BOSTON (CBS) -- Perhaps this is just a tad bit overdramatic, but the Celtics' season comes down to Tuesday night. They simply cannot head to Milwaukee in a 2-0 series hole to the Bucks and expect to win the series.
The good news is that Boston doesn't have to reinvent the wheel after Sunday's Game 1 defeat. The Celtics really just need to do a few things differently -- or much, much better -- to turn things around Tuesday night.
UPDATE: It will be a lot harder for Boston with Marcus Smart ruled out with a right quad contusion.
The Celtics did not look like the same team that dominated the second half of the regular season on Sunday, reverting back to all the bad habits that drove everyone crazy over the season's opening months. A little more discipline, some more ball movement, and a lot more pushback, and the Celtics should be able to even things up at TD Garden on Tuesday. Here are some easy ways to assure they walk off their home floor with a Game 2 win.
Take Better Shots
It's easy to say that the Celtics took too many threes in Game 1. They heaved 50 shots from downtown, and hit 18 of them, which really isn't that bad. But it's the kind of threes they heaved that was the issue.
Too many of Boston's shots were contested looks from the wing, and a handful of them came with plenty of time left on the clock for the C's to go hunting for a better look. Another pass or a drive into the paint could have led to a better shot for someone else, but the Celtics abandoned that, likely because of Milwaukee's giants in the paint. They were instead goaded into taking wing threes, where they hit just eight of their 28 looks. For comparison's sake, the Celtics were 6-for-9 on their corner threes in Game 1.
"We had a lot of opportunities to attack the basket and get some easy baskets inside, some paint points, but we settled for too many contested threes," head coach Ime Udoka said Monday. "I liked a lot of the looks we got, the wide open ones, but there were opportunities to penetrate and kick and draw some guys in."
Grant Williams (2-for-4) and Derrick White (2-for-3) where Boston's best three-point shooters on Sunday. Jayson Tatum, Jaylen Brown, Marcus Smart and Al Horford were a combined 12-for-33 from behind the arc.
With some more ball movement, and maybe a few more drives into those Milwaukee bigs, the Celtics can get some better looks from outside in Game 2.
Get Jaylen Comfortable
Brown was absolutely feeling it throughout the first round. You could see his confidence in everything he did, especially those silky smooth drives to the bucket in crunch time. Though he shot just 21 percent from three for the series, he hit 50 percent of his attempts overall. That's how good he was at going to the hoop.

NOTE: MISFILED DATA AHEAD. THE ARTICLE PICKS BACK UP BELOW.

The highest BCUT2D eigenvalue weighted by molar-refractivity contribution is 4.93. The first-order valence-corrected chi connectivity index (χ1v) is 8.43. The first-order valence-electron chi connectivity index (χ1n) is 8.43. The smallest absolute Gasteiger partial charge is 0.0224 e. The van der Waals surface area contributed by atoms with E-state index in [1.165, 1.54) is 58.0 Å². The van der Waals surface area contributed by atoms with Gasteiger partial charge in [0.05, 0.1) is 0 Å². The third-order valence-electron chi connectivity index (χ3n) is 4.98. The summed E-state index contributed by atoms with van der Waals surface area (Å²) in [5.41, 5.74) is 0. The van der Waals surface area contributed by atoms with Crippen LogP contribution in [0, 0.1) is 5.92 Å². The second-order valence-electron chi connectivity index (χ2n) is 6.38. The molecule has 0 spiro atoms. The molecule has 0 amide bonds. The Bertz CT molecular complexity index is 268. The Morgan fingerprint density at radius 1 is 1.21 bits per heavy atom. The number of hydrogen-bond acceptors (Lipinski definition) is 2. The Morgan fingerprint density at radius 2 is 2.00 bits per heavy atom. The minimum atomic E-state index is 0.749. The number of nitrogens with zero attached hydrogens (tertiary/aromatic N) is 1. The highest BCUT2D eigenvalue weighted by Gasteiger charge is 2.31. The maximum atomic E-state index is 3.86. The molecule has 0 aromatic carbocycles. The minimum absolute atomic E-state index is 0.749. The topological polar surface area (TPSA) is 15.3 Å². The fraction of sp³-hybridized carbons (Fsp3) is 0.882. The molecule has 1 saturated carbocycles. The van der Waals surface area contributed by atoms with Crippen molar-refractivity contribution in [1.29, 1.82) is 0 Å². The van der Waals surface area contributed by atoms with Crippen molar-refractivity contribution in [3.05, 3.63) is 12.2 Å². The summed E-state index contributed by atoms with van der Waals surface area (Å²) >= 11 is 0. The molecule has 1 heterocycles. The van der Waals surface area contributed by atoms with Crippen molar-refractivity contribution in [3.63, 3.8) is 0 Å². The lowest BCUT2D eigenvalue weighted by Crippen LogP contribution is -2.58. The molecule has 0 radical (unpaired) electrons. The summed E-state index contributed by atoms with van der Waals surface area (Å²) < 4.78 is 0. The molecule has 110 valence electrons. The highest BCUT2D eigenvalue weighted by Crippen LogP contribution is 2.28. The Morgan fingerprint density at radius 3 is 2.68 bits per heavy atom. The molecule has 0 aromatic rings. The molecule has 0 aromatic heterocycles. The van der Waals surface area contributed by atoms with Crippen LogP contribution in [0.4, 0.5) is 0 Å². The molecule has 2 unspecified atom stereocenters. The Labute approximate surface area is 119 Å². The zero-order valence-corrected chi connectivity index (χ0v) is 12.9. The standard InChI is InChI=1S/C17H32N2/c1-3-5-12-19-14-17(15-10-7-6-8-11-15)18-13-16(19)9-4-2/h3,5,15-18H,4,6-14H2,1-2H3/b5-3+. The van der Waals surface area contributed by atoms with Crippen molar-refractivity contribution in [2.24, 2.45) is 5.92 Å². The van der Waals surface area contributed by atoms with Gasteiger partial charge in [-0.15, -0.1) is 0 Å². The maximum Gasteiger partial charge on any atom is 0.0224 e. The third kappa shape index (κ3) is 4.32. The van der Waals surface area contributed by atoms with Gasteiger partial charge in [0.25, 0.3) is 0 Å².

He scored just two points at the rim in Game 1, putting back a Grant Williams missed three late in the first quarter. That was it.
Maybe he was feeling the hamstring injury that he aggravated when closing out the Nets. It was likely more to do with the forest the Bucks can set up under the basket. But it would be in Boston's best interest to get Brown an easy look at the bucket early Tuesday night, just to get him in the Round 1 mindset that worked so well. It will be a lot tougher with the Bucks defense, but Brown can make it a lot tougher on Milwaukee with a little more aggression.
Win Non-Giannis Minutes
As we saw Sunday, Giannis Antetokounmpo can dominate a game without being a dominant scorer. He's become an elite passer, and with everyone on the Bucks roster capable of knocking down a three, he can easily rack up the assists when he drives to the hole and kicks it out. The Celtics actually played pretty solid defense on Giannis on Sunday, holding him to 9-for-25 from the field, but he still torched the Boston defense with a game-high 12 assists.
He does it all, and there is not much any defense in the NBA can do about it. So that is why it's important for the Celtics to win every minute that Giannis is off the floor. They did so in his first four stints on the bench Sunday, including a key stretch in the third quarter when Boston chipped three points off the Milwaukee lead to pull within six, 68-62. He checked back in and quickly blocked Tatum and added a layup before picking up his fourth foul at the 3:37 mark.
That was Boston's best chance to really make a run and get back into the game. But instead of cutting into Milwaukee's lead over the final minutes of the third in which Giannis sat, they let the Bucks add two points to their advantage.
The Celtics cannot waste any minute in which Giannis is not on the floor. They need to win those minutes at all costs.
Everyone knew coming into the series that the Bucks were going to give the Celtics a lot more resistance, and a lot more physicality, than the Nets in Round 1. Boston did not look prepared for it at any point on Sunday.
The Celtics looked lost when drives were cut off by Milwaukee's giants. Tatum had no answer defensively and gave little resistance to the punishment that Giannis threw at him whenever he had the ball. The Celtics rarely pushed back as the Bucks bullied their way to a double digit lead in the second half.
They knew this was going to be a battle. They knew the bruises were going to pile up. On Tuesday night, they should be responsible for a few of those bruises rather than just icing them down on the bench.
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